Understanding Peru’s Transfer Pricing Regulations

Multinational companies have expanded into new markets across the globe over recent decades thanks to globalization. For such firms, transfer pricing is a crucial aspect of the international trade regime, allowing them to fairly streamline costs for transferring goods and services among legally related entities. Therefore, maximizing potential advantages from Peru’s transfer pricing regulations is crucial to any multinational with a presence in the Andean nation.  

Transfer pricing regulations represent a crucial aspect of Peru’s international taxes for foreign companies doing business in the country. Those regulations are overseen by the country’s tax authority, the National Superintendency of Customs and Tax Administration (SUNAT).

With the Peruvian government becoming more rigorous in its approach to transfer pricing in recent years, understanding its intricacies is important for the good management of your business there.

Peru’s transfer pricing regulations

The SUNAT oversees Peru's transfer pricing regulations
The SUNAT oversees Peru’s transfer pricing regulations

Peru’s transfer pricing regulations refer to the contractual and economic conditions which establish the cost, price, or rate for transactions between legally related parties for the transfer of services, goods, or loans, or other such exchanges.

The SUNAT maintains a transfer pricing control department dedicated to reviewing the validity of such processes, based on relevant legislation.

Peru’s transfer pricing regulations have been applicable since 2006, however, it became necessary to include far more extensive information about the organization overseeing a transfer following a legislative decree in 2016.

That modification was implemented in support of Peru’s attempt to join the Organization for Economic Cooperation and Development (OECD).

Why do these regulations exist?

Transfer pricing regulations are needed to avoid unfair practices in transactions between different entities within the same organization, in order to avoid skewed commercial competition in the market.

Where companies fail to present authorities with the required information related to transfer pricing in Peru, the consequences can include sizable financial penalties. According to Peru’s Tax Code, companies that fail to submit their declarations in good order are liable to pay a penalty equal to 0.6 percent of their net income.

Therefore, it is highly recommended to implement a comprehensive transfer pricing plan to guarantee its smooth management and to offer you adequate defense in the event of any challenge from authorities.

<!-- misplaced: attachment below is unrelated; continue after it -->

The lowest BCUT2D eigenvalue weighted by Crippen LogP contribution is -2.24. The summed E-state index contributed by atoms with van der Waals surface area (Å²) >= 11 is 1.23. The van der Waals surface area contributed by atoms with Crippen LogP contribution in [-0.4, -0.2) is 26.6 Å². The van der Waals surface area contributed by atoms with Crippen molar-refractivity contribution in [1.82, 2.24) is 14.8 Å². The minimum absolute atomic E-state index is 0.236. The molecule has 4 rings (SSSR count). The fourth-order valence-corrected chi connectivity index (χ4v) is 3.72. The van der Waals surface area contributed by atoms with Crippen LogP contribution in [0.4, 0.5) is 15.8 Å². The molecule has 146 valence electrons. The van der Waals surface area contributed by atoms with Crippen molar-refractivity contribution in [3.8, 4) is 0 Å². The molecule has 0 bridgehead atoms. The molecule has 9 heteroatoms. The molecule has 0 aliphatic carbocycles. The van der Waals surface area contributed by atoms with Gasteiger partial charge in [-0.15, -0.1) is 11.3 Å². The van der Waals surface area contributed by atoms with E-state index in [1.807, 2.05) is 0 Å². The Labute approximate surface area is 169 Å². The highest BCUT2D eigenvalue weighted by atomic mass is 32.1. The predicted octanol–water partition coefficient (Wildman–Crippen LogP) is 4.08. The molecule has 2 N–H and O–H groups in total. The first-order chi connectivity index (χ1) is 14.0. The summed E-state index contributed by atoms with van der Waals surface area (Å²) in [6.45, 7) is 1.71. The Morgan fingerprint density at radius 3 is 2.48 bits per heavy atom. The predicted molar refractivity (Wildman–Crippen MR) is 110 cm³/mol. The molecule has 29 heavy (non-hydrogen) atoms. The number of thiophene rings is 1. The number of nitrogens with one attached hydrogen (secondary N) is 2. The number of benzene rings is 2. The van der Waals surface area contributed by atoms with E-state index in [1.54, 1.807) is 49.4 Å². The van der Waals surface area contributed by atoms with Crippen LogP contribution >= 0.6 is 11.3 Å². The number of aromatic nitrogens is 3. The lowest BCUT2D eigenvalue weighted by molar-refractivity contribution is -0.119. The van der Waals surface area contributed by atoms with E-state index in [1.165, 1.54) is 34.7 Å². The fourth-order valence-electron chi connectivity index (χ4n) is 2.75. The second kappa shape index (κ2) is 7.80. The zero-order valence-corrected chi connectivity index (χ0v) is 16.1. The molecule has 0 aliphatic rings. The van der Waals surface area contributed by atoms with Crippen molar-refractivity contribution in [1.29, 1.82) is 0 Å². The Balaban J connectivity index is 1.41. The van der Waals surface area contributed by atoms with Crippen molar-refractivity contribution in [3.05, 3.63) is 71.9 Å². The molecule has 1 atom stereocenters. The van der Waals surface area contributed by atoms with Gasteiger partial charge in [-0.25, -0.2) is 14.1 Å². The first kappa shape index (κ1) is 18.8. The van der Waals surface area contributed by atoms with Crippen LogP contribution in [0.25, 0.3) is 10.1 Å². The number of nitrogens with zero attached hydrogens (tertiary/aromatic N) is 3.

What is required for transfer pricing in Peru?

Seek expert advice on Peru's transfer pricing regulations
Seek expert advice on Peru’s transfer pricing regulations

There are three key report types related to Peru’s transfer pricing regulations, namely a “Local Report,” a “Master Report,” and a “Country-by-Country Report,” with the size of the entity dictating which must be filed. Details of each are included below:

Local Report
For companies whose income exceeds 2,300 tax units, a Local Report must be submitted annually. This report includes incomes, as well as deductible costs or expenses for tax purposes that must be well supported in case the tax authority requests to review them. In Peru, more than 2,500 companies are required to issue this type of report.

Master Report
For companies whose income exceeds 20,000 tax units, a Master Report must be submitted annually. The Master Report allows the SUNAT to access information such as the structure of the group, the description of the group’s commercial activities, transfer pricing policies regarding intangibles, and operations in other countries, among others.

Country-by-Country Report
For multinational enterprise (MNE) groups whose income exceeds PEN 2700 million soles approx. (threshold not specified), which must be submitted annually. This report includes the taxes declared in each jurisdiction where the company has operations, income in each country, and distribution of income, among other data.

Understand Peru’s transfer pricing with expert support

With numerous legal and administrative considerations and significant financial repercussions for getting it wrong, it makes sense to seek out a locally-based partner who is experienced with Peru’s transfer pricing regulations to help you develop your transfer pricing plan.

If you are interested in understanding more about transfer pricing in Peru or need other tailored legal services to facilitate your operations in the South American country, engage with our multilingual team of legal experts at Biz Latin Hub. 

Reach out to our team today to see how we can support you.

Learn more about our team and expert authors.

Understand Peru's transfer pricing regulations with Biz Latin Hub

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